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LED pilot project launches in New York City

Date
17 September 2009

International NGO The Climate Group today launched a ground-breaking LED pilot project in New York City to assess potential of this low carbon technology in curbing urban greenhouse gas pollution and cutting energy costs, while making cities brighter and safer at night.

The new LED pilot is backed by The Climate Group, New York City Department of Transportation and U.S. Department of Energy who will work together as partners over the next 12 months to test the performance of nine different LED lighting products installed on FDR Drive and in Central Park.

New York is the first city to launch an LED pilot project under the global 'LightSavers' program, established by the City of Toronto in 2008 and now led by The Climate Group. The program is funded by the HSBC Climate Partnership which supports The Climate Group's pioneering work to create cleaner climate-friendly world cities.

The new LED pilot project supports key goals outlined in Mayor Michael Bloomberg's PlaNYC sustainability agenda, which calls for a 30 per cent cut in New York's greenhouse gas emissions by 2030 and a 30 per cent reduction in municipal government's own emissions by 2017.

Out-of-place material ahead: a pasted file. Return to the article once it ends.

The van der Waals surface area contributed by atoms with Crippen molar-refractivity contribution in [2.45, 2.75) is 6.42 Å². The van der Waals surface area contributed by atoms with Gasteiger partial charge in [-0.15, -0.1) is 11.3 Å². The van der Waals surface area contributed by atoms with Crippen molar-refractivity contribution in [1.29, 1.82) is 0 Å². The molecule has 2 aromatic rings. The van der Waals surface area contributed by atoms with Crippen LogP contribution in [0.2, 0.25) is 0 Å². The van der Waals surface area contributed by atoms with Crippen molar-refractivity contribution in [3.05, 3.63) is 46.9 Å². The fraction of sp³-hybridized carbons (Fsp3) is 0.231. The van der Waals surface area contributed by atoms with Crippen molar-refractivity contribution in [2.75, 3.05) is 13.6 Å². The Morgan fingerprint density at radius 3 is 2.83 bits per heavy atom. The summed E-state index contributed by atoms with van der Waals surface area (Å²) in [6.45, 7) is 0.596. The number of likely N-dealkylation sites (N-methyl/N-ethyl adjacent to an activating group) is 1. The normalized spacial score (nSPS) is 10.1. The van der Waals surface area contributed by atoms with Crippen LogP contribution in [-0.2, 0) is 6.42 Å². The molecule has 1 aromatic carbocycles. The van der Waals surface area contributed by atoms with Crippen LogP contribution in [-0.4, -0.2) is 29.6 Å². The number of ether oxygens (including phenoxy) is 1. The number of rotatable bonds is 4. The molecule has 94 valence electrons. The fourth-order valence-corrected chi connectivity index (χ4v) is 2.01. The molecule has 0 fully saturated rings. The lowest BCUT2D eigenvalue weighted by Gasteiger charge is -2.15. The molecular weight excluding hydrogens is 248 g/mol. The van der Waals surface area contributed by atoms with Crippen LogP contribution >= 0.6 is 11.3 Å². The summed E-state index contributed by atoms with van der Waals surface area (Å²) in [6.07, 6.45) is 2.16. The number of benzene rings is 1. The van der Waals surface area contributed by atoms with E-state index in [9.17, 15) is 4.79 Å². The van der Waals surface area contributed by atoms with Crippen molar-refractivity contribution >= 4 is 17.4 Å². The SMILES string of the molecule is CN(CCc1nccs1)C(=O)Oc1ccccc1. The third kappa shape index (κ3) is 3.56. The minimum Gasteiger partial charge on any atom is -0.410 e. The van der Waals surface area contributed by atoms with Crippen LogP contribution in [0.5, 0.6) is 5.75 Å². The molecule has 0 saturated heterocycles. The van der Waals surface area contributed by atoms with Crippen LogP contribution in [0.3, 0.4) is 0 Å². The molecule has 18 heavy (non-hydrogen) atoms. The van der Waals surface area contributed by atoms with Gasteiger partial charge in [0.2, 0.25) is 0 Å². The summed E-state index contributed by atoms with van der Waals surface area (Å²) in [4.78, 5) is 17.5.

New York City Department of Transportation Commissioner Sadik-Khan said: "Energy-efficient lighting is a common-sense approach to tackling global climate change, and New York continues to lead the way as an internationally recognized leader in sustainability."

Rohit T. Aggarwala, Director of NYC Mayor's Office for Long-term Planning and Sustainability said: "Achieving a greener, greater New York will require all City agencies and all New Yorkers to take those steps where they can cost-effectively improve efficiency and the environment in the areas they control."

Dasha Rettew, head of The Climate Group's US Cities & Technology Program said: "We are proud to partner with the City of New York on this groundbreaking new LED pilot project. By working with the world's largest cities, we will establish a series of outdoor LED pilot tests that will unlock critical data, independent from manufacturers, to demonstrate the real-world return on investment, performance and carbon saving benefits of this transformative and scalable clean technology."

Supported by its influential network of city, state and provincial membership, The Climate Group plans to roll out future LED pilots across other major cities in the US, China, Europe, Canada and Australia. Globally, almost two-thirds of outdoor lighting is owned by municipal and regional governments, so The Climate Group's network can play a major role by driving demand through scaled-up LED projects. These trials will contribute vital information to understanding how new low carbon LED technologies might be deployed at scale.

Further details of the LightSavers program will be announced in the next few months.

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